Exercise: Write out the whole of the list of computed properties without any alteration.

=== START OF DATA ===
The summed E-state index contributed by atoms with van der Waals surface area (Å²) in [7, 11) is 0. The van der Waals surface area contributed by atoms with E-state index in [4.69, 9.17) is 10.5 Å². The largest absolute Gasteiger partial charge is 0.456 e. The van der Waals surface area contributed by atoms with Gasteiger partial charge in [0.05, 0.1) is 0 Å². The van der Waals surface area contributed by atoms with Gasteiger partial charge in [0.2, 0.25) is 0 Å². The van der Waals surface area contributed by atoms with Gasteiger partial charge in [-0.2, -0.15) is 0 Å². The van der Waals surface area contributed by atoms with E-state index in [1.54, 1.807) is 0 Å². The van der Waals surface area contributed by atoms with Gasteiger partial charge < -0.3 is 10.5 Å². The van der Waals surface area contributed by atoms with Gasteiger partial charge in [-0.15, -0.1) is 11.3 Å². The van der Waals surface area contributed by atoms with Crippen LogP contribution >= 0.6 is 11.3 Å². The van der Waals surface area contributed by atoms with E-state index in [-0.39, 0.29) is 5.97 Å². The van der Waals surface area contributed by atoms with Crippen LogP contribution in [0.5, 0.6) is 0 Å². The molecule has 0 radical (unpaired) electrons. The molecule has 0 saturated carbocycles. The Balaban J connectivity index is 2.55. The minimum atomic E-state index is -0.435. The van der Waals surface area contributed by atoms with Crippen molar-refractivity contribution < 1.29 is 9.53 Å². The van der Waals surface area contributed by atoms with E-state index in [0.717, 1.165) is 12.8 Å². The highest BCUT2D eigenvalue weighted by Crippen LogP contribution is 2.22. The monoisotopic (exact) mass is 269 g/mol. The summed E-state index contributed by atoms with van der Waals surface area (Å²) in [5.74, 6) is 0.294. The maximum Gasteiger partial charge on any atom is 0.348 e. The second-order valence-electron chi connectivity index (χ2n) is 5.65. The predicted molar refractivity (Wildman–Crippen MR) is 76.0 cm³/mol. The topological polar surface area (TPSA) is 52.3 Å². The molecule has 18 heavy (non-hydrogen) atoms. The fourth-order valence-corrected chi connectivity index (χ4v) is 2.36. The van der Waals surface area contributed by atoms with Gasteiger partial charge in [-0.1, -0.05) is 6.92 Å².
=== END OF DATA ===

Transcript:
The summed E-state index contributed by atoms with van der Waals surface area (Å²) in [7, 11) is 0. The van der Waals surface area contributed by atoms with E-state index in [4.69, 9.17) is 10.5 Å². The largest absolute Gasteiger partial charge is 0.456 e. The van der Waals surface area contributed by atoms with Gasteiger partial charge in [0.05, 0.1) is 0 Å². The van der Waals surface area contributed by atoms with Gasteiger partial charge in [0.2, 0.25) is 0 Å². The van der Waals surface area contributed by atoms with Gasteiger partial charge in [-0.2, -0.15) is 0 Å². The van der Waals surface area contributed by atoms with E-state index in [1.54, 1.807) is 0 Å². The van der Waals surface area contributed by atoms with Gasteiger partial charge < -0.3 is 10.5 Å². The van der Waals surface area contributed by atoms with Gasteiger partial charge in [-0.15, -0.1) is 11.3 Å². The van der Waals surface area contributed by atoms with Crippen LogP contribution >= 0.6 is 11.3 Å². The van der Waals surface area contributed by atoms with E-state index in [-0.39, 0.29) is 5.97 Å². The van der Waals surface area contributed by atoms with Crippen LogP contribution in [0.5, 0.6) is 0 Å². The molecule has 0 radical (unpaired) electrons. The molecule has 0 saturated carbocycles. The Balaban J connectivity index is 2.55. The minimum atomic E-state index is -0.435. The van der Waals surface area contributed by atoms with Crippen molar-refractivity contribution < 1.29 is 9.53 Å². The van der Waals surface area contributed by atoms with E-state index in [0.717, 1.165) is 12.8 Å². The highest BCUT2D eigenvalue weighted by Crippen LogP contribution is 2.22. The monoisotopic (exact) mass is 269 g/mol. The summed E-state index contributed by atoms with van der Waals surface area (Å²) in [5.74, 6) is 0.294. The maximum Gasteiger partial charge on any atom is 0.348 e. The second-order valence-electron chi connectivity index (χ2n) is 5.65. The predicted molar refractivity (Wildman–Crippen MR) is 76.0 cm³/mol. The topological polar surface area (TPSA) is 52.3 Å². The molecule has 18 heavy (non-hydrogen) atoms. The fourth-order valence-corrected chi connectivity index (χ4v) is 2.36. The van der Waals surface area contributed by atoms with Gasteiger partial charge in [-0.1, -0.05) is 6.92 Å².